Chemical bonding
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Chemical Bonding. Chapter 12 GCC CHM 130. 12.1 Chemical Bonding. Atoms want to be like noble gases (stable and happy) Goal = 8 outer valence electrons =Octet Rule (except H, He) Metals lose electrons and become (+) cations Nonmetals gain electrons and become (-) anions

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Chemical Bonding

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Chemical bonding

Chemical Bonding

Chapter 12

GCC

CHM 130


Chemical bonding

12.1 Chemical Bonding

  • Atoms want to be like noble gases (stable and happy)

  • Goal = 8 outer valence electrons =Octet Rule (except H, He)

  • Metals lose electrons and become (+) cations

  • Nonmetals gain electrons and become (-) anions

    • A metal / nonmetal compound is IONIC w/ IONIC bond (the + and – attract each other)

    • Who makes a good partner for Ca? Br? Li?

    • Ionic Examples: KCl, CaBr2

  • Nonmetals can also share electrons with each other

    • A nonmetal / nonmetal compounds is COVALENT w/COVALENT bonds.

    • Example: diatomic elements (H2, N2, F2…)

    • Covalent Examples: H2O, CO2


Chemical bonding

Why is the formula CaBr2? Why one Ca per two Br? Any ideas?

Because Ca ion is +2 and Br ion is -1. So need two Br -1 ions to balance with one Ca +2 ion. +2-1-1=0 (Br-1Ca2+Br-1)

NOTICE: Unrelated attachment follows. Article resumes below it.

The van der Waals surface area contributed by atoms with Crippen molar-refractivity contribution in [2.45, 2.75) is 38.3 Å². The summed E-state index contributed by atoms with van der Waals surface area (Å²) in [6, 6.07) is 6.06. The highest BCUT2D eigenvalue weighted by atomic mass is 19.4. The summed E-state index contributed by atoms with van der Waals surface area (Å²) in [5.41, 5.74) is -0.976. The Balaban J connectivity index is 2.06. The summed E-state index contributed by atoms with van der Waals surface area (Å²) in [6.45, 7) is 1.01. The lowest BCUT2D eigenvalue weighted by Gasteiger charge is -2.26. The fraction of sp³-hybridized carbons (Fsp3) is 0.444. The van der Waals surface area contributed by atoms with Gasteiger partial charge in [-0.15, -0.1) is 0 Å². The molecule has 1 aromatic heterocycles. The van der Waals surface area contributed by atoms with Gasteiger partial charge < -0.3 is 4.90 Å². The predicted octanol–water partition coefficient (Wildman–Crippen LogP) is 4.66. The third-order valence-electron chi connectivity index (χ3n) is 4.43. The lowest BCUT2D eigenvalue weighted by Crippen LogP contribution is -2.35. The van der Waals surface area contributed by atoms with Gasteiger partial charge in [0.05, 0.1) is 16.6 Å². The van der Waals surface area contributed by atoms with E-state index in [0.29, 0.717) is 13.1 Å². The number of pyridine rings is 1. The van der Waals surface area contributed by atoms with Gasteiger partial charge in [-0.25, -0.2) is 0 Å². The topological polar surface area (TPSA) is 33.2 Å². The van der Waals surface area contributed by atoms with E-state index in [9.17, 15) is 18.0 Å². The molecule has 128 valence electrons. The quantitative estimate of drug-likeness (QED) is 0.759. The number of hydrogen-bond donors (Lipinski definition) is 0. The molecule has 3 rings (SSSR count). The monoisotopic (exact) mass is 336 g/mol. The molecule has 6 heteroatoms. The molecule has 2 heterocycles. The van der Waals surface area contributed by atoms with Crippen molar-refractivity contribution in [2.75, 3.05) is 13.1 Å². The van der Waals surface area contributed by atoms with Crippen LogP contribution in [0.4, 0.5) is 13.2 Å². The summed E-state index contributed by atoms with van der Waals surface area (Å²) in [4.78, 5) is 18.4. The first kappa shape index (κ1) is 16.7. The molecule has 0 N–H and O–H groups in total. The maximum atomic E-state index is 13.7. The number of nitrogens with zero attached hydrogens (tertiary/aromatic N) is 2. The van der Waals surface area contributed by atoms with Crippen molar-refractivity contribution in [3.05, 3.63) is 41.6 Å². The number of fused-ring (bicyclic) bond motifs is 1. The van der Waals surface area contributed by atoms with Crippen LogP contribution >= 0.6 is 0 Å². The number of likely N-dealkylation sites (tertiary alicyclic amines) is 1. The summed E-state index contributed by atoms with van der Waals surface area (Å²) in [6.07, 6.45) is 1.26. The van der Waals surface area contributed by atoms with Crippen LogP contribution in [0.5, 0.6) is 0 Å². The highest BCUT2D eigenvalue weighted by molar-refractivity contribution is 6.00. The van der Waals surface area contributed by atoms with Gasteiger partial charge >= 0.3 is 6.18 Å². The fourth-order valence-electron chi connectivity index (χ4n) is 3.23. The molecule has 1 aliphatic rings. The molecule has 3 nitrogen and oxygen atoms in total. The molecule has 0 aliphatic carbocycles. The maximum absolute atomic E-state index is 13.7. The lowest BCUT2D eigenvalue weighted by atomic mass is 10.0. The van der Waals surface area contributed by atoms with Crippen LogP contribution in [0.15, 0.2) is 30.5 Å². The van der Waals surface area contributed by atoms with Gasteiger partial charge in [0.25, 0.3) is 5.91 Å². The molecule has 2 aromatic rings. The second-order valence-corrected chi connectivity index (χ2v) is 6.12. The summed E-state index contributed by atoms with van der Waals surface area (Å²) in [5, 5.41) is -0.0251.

The answer is NOT because Br is diatomic

Note, Br is diatomic BY ITSELF (Br2) but when in a compound the Br ‘s break apart to bond with other atoms! The diatomic elements are NOT diatomic anymore once bonded with others.


Which compounds are ionic

Which compounds are Ionic?

  • KBr

  • SO3

  • HCl

  • Br2

  • CO2

  • MgCl2

Answer: The ones with a metal and a nonmetal.

KBr and MgCl2


Chemical bonding

12.2 Ionic Bonding

Electrons are completelytransferred from metal to nonmetal.


Chemical bonding

Draw electron dot structures for Mg and S atoms then Mg2+ and S2- ions in MgS. How many protons and electrons in Mg2+ and S2- ions?

Notice that Mg2+ and S2- are “like” noble gases. They are isoelectronic with Ne and Ar, and that is what makes them happy and stable. While the number of electrons changed, the number of protons did NOT. # Protons never change in chemical reactions.


Ionic radius

Ionic Radius

  • Cations have lost electrons, so there are more protons, so pull the electron orbits in closer to nucleus (smaller than the atom)